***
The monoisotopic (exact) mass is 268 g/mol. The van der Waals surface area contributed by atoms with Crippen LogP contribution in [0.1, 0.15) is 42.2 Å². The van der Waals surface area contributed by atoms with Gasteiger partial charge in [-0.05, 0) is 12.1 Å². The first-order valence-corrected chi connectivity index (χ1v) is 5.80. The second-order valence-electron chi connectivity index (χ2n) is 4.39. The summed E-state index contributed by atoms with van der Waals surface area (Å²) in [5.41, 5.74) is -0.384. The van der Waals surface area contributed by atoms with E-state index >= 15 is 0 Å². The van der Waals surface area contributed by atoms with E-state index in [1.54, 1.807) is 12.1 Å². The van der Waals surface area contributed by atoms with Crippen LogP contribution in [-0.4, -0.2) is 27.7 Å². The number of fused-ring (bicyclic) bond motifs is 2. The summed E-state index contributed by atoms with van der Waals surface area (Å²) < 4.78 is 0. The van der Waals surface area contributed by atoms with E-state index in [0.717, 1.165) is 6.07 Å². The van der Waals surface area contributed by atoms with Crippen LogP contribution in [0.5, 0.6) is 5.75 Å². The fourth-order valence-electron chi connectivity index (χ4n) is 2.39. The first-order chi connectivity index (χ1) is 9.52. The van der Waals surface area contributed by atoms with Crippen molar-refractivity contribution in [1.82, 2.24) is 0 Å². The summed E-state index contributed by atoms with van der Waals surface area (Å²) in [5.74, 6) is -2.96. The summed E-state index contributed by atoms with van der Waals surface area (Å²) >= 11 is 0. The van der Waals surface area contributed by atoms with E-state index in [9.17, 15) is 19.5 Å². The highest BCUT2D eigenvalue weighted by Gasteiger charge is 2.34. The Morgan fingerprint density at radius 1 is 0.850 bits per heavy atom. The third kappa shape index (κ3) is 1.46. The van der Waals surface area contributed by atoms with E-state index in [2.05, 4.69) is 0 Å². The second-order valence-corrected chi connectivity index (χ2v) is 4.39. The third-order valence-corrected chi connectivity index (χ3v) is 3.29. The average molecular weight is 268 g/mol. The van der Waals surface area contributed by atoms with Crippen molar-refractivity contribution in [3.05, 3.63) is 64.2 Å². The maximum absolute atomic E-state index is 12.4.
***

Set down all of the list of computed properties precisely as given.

The monoisotopic (exact) mass is 268 g/mol. The van der Waals surface area contributed by atoms with Crippen LogP contribution in [0.1, 0.15) is 42.2 Å². The van der Waals surface area contributed by atoms with Gasteiger partial charge in [-0.05, 0) is 12.1 Å². The first-order valence-corrected chi connectivity index (χ1v) is 5.80. The second-order valence-electron chi connectivity index (χ2n) is 4.39. The summed E-state index contributed by atoms with van der Waals surface area (Å²) in [5.41, 5.74) is -0.384. The van der Waals surface area contributed by atoms with E-state index >= 15 is 0 Å². The van der Waals surface area contributed by atoms with E-state index in [1.54, 1.807) is 12.1 Å². The van der Waals surface area contributed by atoms with Crippen LogP contribution in [-0.4, -0.2) is 27.7 Å². The number of fused-ring (bicyclic) bond motifs is 2. The summed E-state index contributed by atoms with van der Waals surface area (Å²) < 4.78 is 0. The van der Waals surface area contributed by atoms with E-state index in [0.717, 1.165) is 6.07 Å². The van der Waals surface area contributed by atoms with Crippen LogP contribution in [0.5, 0.6) is 5.75 Å². The fourth-order valence-electron chi connectivity index (χ4n) is 2.39. The first-order chi connectivity index (χ1) is 9.52. The van der Waals surface area contributed by atoms with Crippen molar-refractivity contribution in [1.82, 2.24) is 0 Å². The summed E-state index contributed by atoms with van der Waals surface area (Å²) in [5.74, 6) is -2.96. The summed E-state index contributed by atoms with van der Waals surface area (Å²) >= 11 is 0. The van der Waals surface area contributed by atoms with E-state index in [9.17, 15) is 19.5 Å². The highest BCUT2D eigenvalue weighted by Gasteiger charge is 2.34. The Morgan fingerprint density at radius 1 is 0.850 bits per heavy atom. The third kappa shape index (κ3) is 1.46. The van der Waals surface area contributed by atoms with E-state index in [2.05, 4.69) is 0 Å². The second-order valence-corrected chi connectivity index (χ2v) is 4.39. The third-order valence-corrected chi connectivity index (χ3v) is 3.29. The average molecular weight is 268 g/mol. The van der Waals surface area contributed by atoms with Crippen molar-refractivity contribution in [3.05, 3.63) is 64.2 Å². The maximum absolute atomic E-state index is 12.4.